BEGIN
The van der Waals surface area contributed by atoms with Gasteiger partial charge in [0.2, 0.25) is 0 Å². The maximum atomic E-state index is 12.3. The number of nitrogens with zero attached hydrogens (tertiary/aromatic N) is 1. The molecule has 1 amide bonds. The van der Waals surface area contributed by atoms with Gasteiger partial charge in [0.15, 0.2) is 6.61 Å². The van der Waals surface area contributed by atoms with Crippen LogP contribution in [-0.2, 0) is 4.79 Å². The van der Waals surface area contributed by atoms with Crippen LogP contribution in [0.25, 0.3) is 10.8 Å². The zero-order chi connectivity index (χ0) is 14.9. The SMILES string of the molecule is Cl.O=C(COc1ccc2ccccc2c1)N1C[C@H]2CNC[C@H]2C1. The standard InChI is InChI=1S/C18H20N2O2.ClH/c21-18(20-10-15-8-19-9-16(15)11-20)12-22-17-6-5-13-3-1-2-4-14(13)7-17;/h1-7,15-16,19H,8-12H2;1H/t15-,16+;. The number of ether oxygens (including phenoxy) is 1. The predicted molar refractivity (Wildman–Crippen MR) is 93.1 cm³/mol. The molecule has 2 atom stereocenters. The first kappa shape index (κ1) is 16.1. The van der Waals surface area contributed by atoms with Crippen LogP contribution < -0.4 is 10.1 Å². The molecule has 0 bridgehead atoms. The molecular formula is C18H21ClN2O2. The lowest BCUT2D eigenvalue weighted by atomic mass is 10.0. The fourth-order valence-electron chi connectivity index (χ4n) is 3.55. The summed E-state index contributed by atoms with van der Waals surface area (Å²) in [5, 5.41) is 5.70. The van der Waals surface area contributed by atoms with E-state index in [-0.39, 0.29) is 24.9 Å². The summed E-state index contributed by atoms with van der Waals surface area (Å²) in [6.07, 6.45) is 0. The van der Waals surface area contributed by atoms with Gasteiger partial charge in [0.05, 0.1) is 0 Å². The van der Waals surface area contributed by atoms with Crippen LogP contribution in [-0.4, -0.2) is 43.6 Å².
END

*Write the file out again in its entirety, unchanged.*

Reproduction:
The van der Waals surface area contributed by atoms with Gasteiger partial charge in [0.2, 0.25) is 0 Å². The maximum atomic E-state index is 12.3. The number of nitrogens with zero attached hydrogens (tertiary/aromatic N) is 1. The molecule has 1 amide bonds. The van der Waals surface area contributed by atoms with Gasteiger partial charge in [0.15, 0.2) is 6.61 Å². The van der Waals surface area contributed by atoms with Crippen LogP contribution in [-0.2, 0) is 4.79 Å². The van der Waals surface area contributed by atoms with Crippen LogP contribution in [0.25, 0.3) is 10.8 Å². The zero-order chi connectivity index (χ0) is 14.9. The SMILES string of the molecule is Cl.O=C(COc1ccc2ccccc2c1)N1C[C@H]2CNC[C@H]2C1. The standard InChI is InChI=1S/C18H20N2O2.ClH/c21-18(20-10-15-8-19-9-16(15)11-20)12-22-17-6-5-13-3-1-2-4-14(13)7-17;/h1-7,15-16,19H,8-12H2;1H/t15-,16+;. The number of ether oxygens (including phenoxy) is 1. The predicted molar refractivity (Wildman–Crippen MR) is 93.1 cm³/mol. The molecule has 2 atom stereocenters. The first kappa shape index (κ1) is 16.1. The van der Waals surface area contributed by atoms with Crippen LogP contribution < -0.4 is 10.1 Å². The molecule has 0 bridgehead atoms. The molecular formula is C18H21ClN2O2. The lowest BCUT2D eigenvalue weighted by atomic mass is 10.0. The fourth-order valence-electron chi connectivity index (χ4n) is 3.55. The summed E-state index contributed by atoms with van der Waals surface area (Å²) in [5, 5.41) is 5.70. The van der Waals surface area contributed by atoms with E-state index in [-0.39, 0.29) is 24.9 Å². The summed E-state index contributed by atoms with van der Waals surface area (Å²) in [6.07, 6.45) is 0. The van der Waals surface area contributed by atoms with Gasteiger partial charge in [0.05, 0.1) is 0 Å². The van der Waals surface area contributed by atoms with Crippen LogP contribution in [-0.4, -0.2) is 43.6 Å².